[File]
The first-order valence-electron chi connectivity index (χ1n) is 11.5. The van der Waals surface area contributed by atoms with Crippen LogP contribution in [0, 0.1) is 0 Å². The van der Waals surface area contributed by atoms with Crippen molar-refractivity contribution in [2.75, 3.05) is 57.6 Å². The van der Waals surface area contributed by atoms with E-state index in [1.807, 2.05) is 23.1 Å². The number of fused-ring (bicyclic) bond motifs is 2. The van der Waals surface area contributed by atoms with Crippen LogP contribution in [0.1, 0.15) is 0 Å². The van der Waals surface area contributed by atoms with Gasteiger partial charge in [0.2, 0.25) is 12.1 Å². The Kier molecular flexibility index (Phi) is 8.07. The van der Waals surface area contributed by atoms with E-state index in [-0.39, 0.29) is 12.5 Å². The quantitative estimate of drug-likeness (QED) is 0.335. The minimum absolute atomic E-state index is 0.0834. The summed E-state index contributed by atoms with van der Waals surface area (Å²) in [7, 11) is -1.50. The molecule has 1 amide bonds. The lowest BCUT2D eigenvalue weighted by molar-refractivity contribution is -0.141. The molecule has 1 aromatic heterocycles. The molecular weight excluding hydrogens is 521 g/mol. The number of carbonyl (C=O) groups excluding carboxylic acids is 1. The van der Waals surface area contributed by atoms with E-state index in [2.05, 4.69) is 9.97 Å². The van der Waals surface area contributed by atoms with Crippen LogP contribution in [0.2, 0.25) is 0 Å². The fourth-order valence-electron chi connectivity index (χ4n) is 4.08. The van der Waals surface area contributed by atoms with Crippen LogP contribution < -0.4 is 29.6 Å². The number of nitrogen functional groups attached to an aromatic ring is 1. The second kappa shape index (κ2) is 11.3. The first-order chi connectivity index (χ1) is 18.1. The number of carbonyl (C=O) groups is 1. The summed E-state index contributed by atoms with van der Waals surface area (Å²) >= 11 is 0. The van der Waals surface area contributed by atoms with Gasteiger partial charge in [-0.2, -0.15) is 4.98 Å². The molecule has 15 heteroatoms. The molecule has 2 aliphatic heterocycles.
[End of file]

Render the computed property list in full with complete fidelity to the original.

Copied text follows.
The first-order valence-electron chi connectivity index (χ1n) is 11.5. The van der Waals surface area contributed by atoms with Crippen LogP contribution in [0, 0.1) is 0 Å². The van der Waals surface area contributed by atoms with Crippen molar-refractivity contribution in [2.75, 3.05) is 57.6 Å². The van der Waals surface area contributed by atoms with E-state index in [1.807, 2.05) is 23.1 Å². The number of fused-ring (bicyclic) bond motifs is 2. The van der Waals surface area contributed by atoms with Crippen LogP contribution in [0.1, 0.15) is 0 Å². The van der Waals surface area contributed by atoms with Gasteiger partial charge in [0.2, 0.25) is 12.1 Å². The Kier molecular flexibility index (Phi) is 8.07. The van der Waals surface area contributed by atoms with E-state index in [-0.39, 0.29) is 12.5 Å². The quantitative estimate of drug-likeness (QED) is 0.335. The minimum absolute atomic E-state index is 0.0834. The summed E-state index contributed by atoms with van der Waals surface area (Å²) in [7, 11) is -1.50. The molecule has 1 amide bonds. The lowest BCUT2D eigenvalue weighted by molar-refractivity contribution is -0.141. The molecule has 1 aromatic heterocycles. The molecular weight excluding hydrogens is 521 g/mol. The number of carbonyl (C=O) groups excluding carboxylic acids is 1. The van der Waals surface area contributed by atoms with E-state index in [2.05, 4.69) is 9.97 Å². The van der Waals surface area contributed by atoms with Crippen LogP contribution in [0.2, 0.25) is 0 Å². The fourth-order valence-electron chi connectivity index (χ4n) is 4.08. The van der Waals surface area contributed by atoms with Crippen LogP contribution < -0.4 is 29.6 Å². The number of nitrogen functional groups attached to an aromatic ring is 1. The second kappa shape index (κ2) is 11.3. The first-order chi connectivity index (χ1) is 18.1. The number of carbonyl (C=O) groups is 1. The summed E-state index contributed by atoms with van der Waals surface area (Å²) >= 11 is 0. The van der Waals surface area contributed by atoms with Gasteiger partial charge in [-0.2, -0.15) is 4.98 Å². The molecule has 15 heteroatoms. The molecule has 2 aliphatic heterocycles.